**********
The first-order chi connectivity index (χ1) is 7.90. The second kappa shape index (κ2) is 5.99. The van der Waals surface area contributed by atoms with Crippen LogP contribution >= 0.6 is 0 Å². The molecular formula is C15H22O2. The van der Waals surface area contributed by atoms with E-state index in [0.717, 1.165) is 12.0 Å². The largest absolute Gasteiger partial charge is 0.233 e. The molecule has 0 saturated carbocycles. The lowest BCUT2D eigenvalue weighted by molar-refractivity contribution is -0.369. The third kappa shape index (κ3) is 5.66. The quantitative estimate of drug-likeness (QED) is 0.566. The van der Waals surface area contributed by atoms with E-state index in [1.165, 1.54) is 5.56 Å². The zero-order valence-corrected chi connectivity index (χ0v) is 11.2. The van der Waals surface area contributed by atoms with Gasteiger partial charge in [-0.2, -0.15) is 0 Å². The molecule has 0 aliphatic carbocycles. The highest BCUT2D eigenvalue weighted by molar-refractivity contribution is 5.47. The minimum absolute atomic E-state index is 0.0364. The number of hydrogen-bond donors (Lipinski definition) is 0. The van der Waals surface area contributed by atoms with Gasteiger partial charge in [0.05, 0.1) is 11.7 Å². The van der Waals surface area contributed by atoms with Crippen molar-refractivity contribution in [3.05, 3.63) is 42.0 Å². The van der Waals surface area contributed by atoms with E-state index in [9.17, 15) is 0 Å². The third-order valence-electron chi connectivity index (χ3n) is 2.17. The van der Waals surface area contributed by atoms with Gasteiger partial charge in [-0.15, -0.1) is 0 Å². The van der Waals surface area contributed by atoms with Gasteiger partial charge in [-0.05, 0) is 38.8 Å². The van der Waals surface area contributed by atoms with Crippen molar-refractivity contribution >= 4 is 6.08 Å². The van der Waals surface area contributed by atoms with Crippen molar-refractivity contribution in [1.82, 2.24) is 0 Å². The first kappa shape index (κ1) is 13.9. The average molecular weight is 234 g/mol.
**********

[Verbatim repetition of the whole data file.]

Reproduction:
The first-order chi connectivity index (χ1) is 7.90. The second kappa shape index (κ2) is 5.99. The van der Waals surface area contributed by atoms with Crippen LogP contribution >= 0.6 is 0 Å². The molecular formula is C15H22O2. The van der Waals surface area contributed by atoms with E-state index in [0.717, 1.165) is 12.0 Å². The largest absolute Gasteiger partial charge is 0.233 e. The molecule has 0 saturated carbocycles. The lowest BCUT2D eigenvalue weighted by molar-refractivity contribution is -0.369. The third kappa shape index (κ3) is 5.66. The quantitative estimate of drug-likeness (QED) is 0.566. The van der Waals surface area contributed by atoms with E-state index in [1.165, 1.54) is 5.56 Å². The zero-order valence-corrected chi connectivity index (χ0v) is 11.2. The van der Waals surface area contributed by atoms with Gasteiger partial charge in [-0.2, -0.15) is 0 Å². The molecule has 0 aliphatic carbocycles. The highest BCUT2D eigenvalue weighted by molar-refractivity contribution is 5.47. The minimum absolute atomic E-state index is 0.0364. The number of hydrogen-bond donors (Lipinski definition) is 0. The van der Waals surface area contributed by atoms with Gasteiger partial charge in [0.05, 0.1) is 11.7 Å². The van der Waals surface area contributed by atoms with Crippen molar-refractivity contribution in [3.05, 3.63) is 42.0 Å². The van der Waals surface area contributed by atoms with E-state index in [9.17, 15) is 0 Å². The third-order valence-electron chi connectivity index (χ3n) is 2.17. The van der Waals surface area contributed by atoms with Gasteiger partial charge in [-0.15, -0.1) is 0 Å². The van der Waals surface area contributed by atoms with Gasteiger partial charge in [-0.05, 0) is 38.8 Å². The van der Waals surface area contributed by atoms with Crippen molar-refractivity contribution >= 4 is 6.08 Å². The van der Waals surface area contributed by atoms with Crippen molar-refractivity contribution in [1.82, 2.24) is 0 Å². The first kappa shape index (κ1) is 13.9. The average molecular weight is 234 g/mol.